Jeep Cherokee Transmission Mount
Diagnosing Problems of Jeep Cherokee Transmission Mount
While they basically consist of nothing more than two metal plates and a block of rubber, the transmission mount of the Jeep Cherokee is responsible for various tasks such as securing the transmission and minimizing engine noise and vibration. This is why once the transmission mount breaks down, it needs to be repaired or replaced as soon as possible to avoid any serious mechanical problems in both the engine and transmission. In this article, we'll break down some of the common problems associated with Jeep Cherokee transmission mounts and how to diagnose them.
Engine and transmission vibration
Excessive vibration from the engine and transmission mounts is one of the most common signs of transmission mount failure. This is because the mount stabilizes the engine driveshaft. So when the mount breaks, the driveshaft loses its stability and starts to vibrate. The vibration often decreases when the vehicle is set to neutral and increases at higher engine speeds. If you notice such vibration in your car, have the transmission mounts checked and replaced if necessary.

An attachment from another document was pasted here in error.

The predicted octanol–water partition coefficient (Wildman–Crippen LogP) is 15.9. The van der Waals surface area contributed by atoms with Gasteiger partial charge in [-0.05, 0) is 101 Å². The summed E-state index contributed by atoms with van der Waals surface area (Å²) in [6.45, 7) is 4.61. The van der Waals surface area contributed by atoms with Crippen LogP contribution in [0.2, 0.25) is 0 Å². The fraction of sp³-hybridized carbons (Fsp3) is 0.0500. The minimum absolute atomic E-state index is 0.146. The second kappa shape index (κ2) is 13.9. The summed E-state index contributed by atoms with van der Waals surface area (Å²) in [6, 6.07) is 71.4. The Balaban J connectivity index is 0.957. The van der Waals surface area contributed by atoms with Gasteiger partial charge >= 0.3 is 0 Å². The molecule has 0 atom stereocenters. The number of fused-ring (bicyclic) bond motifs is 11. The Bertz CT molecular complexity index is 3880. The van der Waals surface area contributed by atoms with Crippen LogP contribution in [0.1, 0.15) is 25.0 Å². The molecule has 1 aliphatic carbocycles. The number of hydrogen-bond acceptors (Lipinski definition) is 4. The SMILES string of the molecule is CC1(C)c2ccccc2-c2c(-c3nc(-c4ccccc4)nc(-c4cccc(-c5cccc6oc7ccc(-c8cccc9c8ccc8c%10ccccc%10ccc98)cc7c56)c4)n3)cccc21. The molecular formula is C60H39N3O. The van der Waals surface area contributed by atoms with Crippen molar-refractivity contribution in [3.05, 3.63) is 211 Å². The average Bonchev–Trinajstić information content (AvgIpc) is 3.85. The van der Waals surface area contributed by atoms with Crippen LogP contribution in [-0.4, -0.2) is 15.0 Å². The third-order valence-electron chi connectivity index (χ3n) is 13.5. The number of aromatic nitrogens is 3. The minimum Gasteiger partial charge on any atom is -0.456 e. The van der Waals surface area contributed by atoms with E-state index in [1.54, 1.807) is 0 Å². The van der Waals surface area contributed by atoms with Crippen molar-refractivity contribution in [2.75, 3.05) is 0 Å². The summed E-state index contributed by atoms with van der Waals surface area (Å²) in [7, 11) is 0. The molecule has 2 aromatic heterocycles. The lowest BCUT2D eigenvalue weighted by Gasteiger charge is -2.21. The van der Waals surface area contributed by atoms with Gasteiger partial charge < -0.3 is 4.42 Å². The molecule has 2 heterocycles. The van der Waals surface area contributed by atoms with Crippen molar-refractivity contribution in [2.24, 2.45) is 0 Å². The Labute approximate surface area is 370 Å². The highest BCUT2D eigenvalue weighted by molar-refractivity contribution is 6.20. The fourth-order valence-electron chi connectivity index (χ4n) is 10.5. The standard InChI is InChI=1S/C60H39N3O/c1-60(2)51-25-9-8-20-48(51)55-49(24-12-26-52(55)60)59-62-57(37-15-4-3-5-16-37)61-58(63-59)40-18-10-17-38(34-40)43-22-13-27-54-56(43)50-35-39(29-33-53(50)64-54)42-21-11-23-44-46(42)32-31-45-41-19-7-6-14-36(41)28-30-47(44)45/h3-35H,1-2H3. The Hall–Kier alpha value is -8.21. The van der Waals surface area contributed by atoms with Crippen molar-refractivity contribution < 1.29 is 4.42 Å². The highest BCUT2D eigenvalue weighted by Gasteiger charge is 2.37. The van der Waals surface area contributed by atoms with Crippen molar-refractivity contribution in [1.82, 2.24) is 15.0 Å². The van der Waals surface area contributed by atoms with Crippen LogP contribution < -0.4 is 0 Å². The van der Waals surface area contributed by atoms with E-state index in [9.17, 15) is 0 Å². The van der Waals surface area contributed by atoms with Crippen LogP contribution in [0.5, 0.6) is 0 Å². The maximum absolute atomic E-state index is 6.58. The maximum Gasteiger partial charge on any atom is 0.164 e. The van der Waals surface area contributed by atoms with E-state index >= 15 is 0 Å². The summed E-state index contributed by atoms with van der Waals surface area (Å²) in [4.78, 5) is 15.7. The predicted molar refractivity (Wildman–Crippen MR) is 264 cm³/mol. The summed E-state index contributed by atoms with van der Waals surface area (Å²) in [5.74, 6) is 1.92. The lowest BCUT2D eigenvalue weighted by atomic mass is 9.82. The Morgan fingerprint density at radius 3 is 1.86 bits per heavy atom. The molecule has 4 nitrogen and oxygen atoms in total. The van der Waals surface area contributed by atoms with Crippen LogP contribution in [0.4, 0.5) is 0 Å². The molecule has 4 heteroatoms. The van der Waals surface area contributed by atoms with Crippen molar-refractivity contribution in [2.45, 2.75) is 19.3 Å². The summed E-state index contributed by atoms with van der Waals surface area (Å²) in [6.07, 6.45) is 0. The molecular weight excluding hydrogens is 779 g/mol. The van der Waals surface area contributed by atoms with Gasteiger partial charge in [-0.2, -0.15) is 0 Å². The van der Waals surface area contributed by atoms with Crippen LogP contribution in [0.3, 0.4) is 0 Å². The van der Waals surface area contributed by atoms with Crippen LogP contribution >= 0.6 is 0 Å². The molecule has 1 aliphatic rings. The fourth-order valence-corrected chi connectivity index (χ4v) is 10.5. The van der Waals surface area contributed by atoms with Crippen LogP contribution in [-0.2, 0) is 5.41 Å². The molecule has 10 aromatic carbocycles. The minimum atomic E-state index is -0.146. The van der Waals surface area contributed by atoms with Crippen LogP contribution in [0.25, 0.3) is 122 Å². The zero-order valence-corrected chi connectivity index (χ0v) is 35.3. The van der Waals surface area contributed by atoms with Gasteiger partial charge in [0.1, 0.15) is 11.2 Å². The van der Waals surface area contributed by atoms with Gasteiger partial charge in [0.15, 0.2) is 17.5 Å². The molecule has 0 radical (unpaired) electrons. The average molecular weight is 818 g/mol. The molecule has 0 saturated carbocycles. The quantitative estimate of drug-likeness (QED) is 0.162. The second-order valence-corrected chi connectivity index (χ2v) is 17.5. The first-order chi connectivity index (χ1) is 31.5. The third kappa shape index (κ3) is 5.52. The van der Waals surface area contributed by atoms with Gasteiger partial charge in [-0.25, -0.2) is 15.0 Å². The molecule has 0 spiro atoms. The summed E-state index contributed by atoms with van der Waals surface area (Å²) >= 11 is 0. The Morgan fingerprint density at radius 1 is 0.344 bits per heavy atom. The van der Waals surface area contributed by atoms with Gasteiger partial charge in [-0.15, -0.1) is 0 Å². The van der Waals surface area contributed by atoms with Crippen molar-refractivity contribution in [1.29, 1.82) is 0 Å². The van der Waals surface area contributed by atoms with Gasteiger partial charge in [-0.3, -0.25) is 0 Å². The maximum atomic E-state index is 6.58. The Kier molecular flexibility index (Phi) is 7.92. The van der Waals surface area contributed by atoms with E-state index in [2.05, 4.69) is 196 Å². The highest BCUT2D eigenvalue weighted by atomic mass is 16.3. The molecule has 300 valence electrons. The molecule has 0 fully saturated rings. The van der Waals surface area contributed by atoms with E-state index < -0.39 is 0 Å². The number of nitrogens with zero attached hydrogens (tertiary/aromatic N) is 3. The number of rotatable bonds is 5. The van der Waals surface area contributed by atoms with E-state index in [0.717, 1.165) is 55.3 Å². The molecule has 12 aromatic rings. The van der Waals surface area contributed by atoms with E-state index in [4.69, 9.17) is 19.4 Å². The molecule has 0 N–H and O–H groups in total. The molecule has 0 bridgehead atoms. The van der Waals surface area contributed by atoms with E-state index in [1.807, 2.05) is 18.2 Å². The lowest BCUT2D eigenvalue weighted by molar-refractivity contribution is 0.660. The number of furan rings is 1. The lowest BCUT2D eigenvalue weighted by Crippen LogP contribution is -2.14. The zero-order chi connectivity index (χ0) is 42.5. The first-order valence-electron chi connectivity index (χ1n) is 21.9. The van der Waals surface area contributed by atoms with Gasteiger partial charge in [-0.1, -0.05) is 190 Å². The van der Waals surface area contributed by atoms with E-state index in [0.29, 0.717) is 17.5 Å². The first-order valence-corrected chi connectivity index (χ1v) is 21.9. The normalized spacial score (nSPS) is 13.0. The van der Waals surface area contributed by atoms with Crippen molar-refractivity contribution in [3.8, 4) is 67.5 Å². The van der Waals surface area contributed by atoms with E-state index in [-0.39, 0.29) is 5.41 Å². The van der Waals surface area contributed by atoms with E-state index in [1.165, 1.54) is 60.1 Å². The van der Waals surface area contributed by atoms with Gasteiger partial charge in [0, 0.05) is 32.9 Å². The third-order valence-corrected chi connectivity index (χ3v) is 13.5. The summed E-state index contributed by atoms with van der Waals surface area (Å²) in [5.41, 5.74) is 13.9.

Loud thumping noises
Another common sign of transmission mount failure is a loud thumping noise, particularly when accelerating or braking. Many Jeep Cherokee owners describe the sound as similar to that of a snowball or a heavy clump of dirt hitting the undercarriage. In such cases, the transmission mount has softened due to wear and can no longer hold the transmission securely in place. This, in turn, causes the engine to lift up when the vehicle accelerates and slam down when the throttle is released, creating the thumping noise.
A loose, worn, or misaligned transmission mount may also change the alignment of the transmission, resulting with an ill-fitting link between the transmission and the driveshaft that can damage both the driveshaft and transmission coupling.
Cracked transmission housing
Worn or damaged transmission mounts will not be able to support the transmission and eventually buckle under the weight. Once this happens, the strain of the unsupported transmission weight will cause the transmission housing to warp or crack. The internal components of the transmission are also likely to get damaged if more than one transmission mount fails.